Where will we look, look over here, see all this light blue, that's Obama. See the light blue here? Ames, Iowa, Iowa City, Iowa, college campuses, Iowa City and Ames, right? That was key to the Obama coalition. It would be key to the Sanders coalition.
Down here in Des Moines, Polk County, this is by far the largest slice of the state, 14 percent of the population right there. It's -- you want to get votes where the people are. Barack Obama won this last time. This is critical to Hillary Clinton because you have more traditional Democrats there.
If you look at the polling coming into the caucuses, she tends to get the more traditional Democrats, older voters, people who have been Democrats a long time. Bernie Sanders gets younger voters, independents, people coming for the first time. Bernie Sanders we expect, Michael, to do well in Iowa City, to do well in Ames on the college campuses, but watch Dubuque and Davenport and Cedar Rapids area. This will be a test. Hillary Clinton's organization in these places is built to be leaner and meaner this time because she remembers the pain of eight years ago.
SMERCONISH: John King, all your maps are empty until Monday and so it begins.
KING: Let them vote, baby.
SMERCONISH: Thank you.
KING: Thanks, Michael. Take care.
SMERCONISH: Be sure to tune in to John's special one-hour "INSIDE POLITICS". That's tomorrow morning at 8:00 a.m. Eastern, here on CNN.
Now, I thought you should hear from somebody who has a phenomenal track record predicting elections. Dr. Sam Wang is a Princeton University professor. He's the founder of
the Princeton Election Consortium. Back in 2012, he beat all the so- called experts including guru Nate Silver. Dr. Wang correctly called the presidential race in 49 of 50 states and he went 10 for 10 in close Senate elections.
Dr. Wang, thanks for being here.
What are you looking for on Monday in Iowa?
SAM WANG, FOUNDER, PRINCETON ELECTION CONSORTIUM: Well, what I'm looking for in Iowa, Michael, looks like Trump is reflective of his national numbers. Iowa numbers similar to those and looks like he'll finish around 30 percent, which is what he needs given that GOP delegate rules to get a majority of delegates at the national convention.
On the Democratic side, I would say that Iowa voters are more liberal than voters nationwide, and so, it looks like it's a close race between Hillary and Sanders. But there actually, the numbers indicate that Hillary Clinton is still in fact slightly favored to win on the Democratic side.
SMERCONISH: I made reference to Nate Silver. I took note of the fact that on Thursday night he for the first time said Trump is now a 48 percent chance of winning in Iowa. I could put that up on the screen. But do you agree? Is that about where you'd say Trump's chances are of winning Iowa?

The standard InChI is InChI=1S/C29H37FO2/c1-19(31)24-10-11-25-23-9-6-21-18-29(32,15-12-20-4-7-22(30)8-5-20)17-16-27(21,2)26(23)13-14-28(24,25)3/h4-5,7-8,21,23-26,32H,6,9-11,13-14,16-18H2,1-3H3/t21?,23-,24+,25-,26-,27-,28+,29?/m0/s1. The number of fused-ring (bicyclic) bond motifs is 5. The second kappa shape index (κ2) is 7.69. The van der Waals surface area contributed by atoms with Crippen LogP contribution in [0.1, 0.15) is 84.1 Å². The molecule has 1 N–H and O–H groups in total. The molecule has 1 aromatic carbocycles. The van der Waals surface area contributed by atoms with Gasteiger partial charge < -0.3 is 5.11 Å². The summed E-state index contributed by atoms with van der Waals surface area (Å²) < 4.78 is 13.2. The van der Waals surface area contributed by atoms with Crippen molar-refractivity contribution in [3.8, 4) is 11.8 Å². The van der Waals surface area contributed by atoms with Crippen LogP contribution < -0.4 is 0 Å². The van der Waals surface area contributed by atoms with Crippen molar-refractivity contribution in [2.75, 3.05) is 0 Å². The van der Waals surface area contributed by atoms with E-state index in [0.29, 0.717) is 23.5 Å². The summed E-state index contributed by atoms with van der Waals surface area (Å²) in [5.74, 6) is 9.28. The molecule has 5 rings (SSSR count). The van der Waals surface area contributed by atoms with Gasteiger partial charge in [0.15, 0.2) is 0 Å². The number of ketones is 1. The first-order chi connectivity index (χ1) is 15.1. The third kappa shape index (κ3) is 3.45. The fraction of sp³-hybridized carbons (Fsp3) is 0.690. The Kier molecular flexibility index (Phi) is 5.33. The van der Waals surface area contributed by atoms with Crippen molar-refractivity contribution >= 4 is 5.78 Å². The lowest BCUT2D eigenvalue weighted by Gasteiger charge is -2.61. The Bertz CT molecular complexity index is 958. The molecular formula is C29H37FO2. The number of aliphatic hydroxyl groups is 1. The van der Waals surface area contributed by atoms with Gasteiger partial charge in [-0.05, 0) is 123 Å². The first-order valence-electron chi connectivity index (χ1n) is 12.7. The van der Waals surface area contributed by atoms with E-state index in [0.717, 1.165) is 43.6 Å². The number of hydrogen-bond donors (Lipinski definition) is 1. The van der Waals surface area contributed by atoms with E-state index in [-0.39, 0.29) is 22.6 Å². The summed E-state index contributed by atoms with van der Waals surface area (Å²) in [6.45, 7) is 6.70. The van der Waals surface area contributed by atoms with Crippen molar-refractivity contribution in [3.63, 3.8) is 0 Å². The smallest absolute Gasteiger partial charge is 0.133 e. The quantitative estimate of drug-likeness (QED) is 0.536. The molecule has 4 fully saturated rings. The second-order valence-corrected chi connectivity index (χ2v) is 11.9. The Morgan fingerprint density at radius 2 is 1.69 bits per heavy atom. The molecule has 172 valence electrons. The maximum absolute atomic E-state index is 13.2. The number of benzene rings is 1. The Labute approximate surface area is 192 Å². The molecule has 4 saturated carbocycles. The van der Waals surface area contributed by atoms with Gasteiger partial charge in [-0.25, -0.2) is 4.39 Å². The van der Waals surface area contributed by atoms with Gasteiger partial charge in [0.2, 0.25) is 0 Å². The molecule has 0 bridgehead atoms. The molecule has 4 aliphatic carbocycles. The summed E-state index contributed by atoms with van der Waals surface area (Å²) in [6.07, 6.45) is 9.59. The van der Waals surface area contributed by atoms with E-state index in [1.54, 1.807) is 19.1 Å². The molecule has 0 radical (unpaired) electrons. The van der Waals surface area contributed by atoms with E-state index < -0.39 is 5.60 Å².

WANG: Yes, Silver likes to come up with size probabilities like 48 percent. I think that it would be a mistake to get too priced in the probabilities. Silver has always been a bit bearish on Trump's possibilities going back to summer when he wrote the six stages of Trump doom.
But I would say looking at just polls and not looking at opinions and our prior biases, for the last month or so, Trump has been looking very strong. Anybody in the GOP system whose at 30 percent or higher is on track to probably get the nomination.
So, I would say that Trump is the odds on favorite right now based on the numbers.
SMERCONISH: Dr. Wang, on January 5th you blogged. I want to put on the screen a box. It comes from data you assembled. It may look confusing but I think it's pretty straightforward. It generally says, at this stage of the race, you've got to be number one or number two in the national surveys, Iowa and New Hampshire.
Apply that now to where we are in this race.
WANG: Well, on both sides, I would say the number one person in the national and state surveys is in a pretty strong position and oddly despite the divided field on the Republican side, Donald Trump is at number one in national surveys, number one in New Hampshire and maybe number one in Iowa, hard to say and again, given the divided nature of the field, given the tilted playing field in the GOP rolls, he's as strong a position as George W. Bush was in 2000. That's a very strong position.
SMERCONISH: And I guess you would also say he's in as strong a position, Trump, to win his party's nomination as Hillary is to win her party's nomination.
[09:40:05] That's a good way to express it, isn't it?
WANG: Yes, that is an excellent way to put it. They -- Hillary has a less divided field. She's only got one major opponent. Trump has a bunch of major opponents, currently, Cruz, Rubio Carson in Iowa and benefits from that. And so, that puts him in a strong position.
SMERCONISH: Final question, Bernie Sanders, he needs Iowa, right?
WANG: Yes. Sanders absolutely needs Iowa. He needs to not just win, he might need to win by about maybe ten percentage points because Iowa is more liberal than the rest of the nation, and Hillary Clinton has a lot of endorsements from party officials. And so, this is a must-win state for sanders.
SMERCONISH: And you don't think he's getting that?
WANG: It seems unlikely but hard to tell. There's a lot of inner personal dynamics in the caucus rooms. So, we could get surprised. But, currently, I would be surprised by a Sanders win.
SMERCONISH: OK. Dr. Wong, thank you, as always. We appreciate your expertise.
WANG: Thank you.
SMERCONISH: Just ahead, more of my exclusive coverage of Bill Cosby's legal troubles. I have new information on a major development that could mean big trouble for him.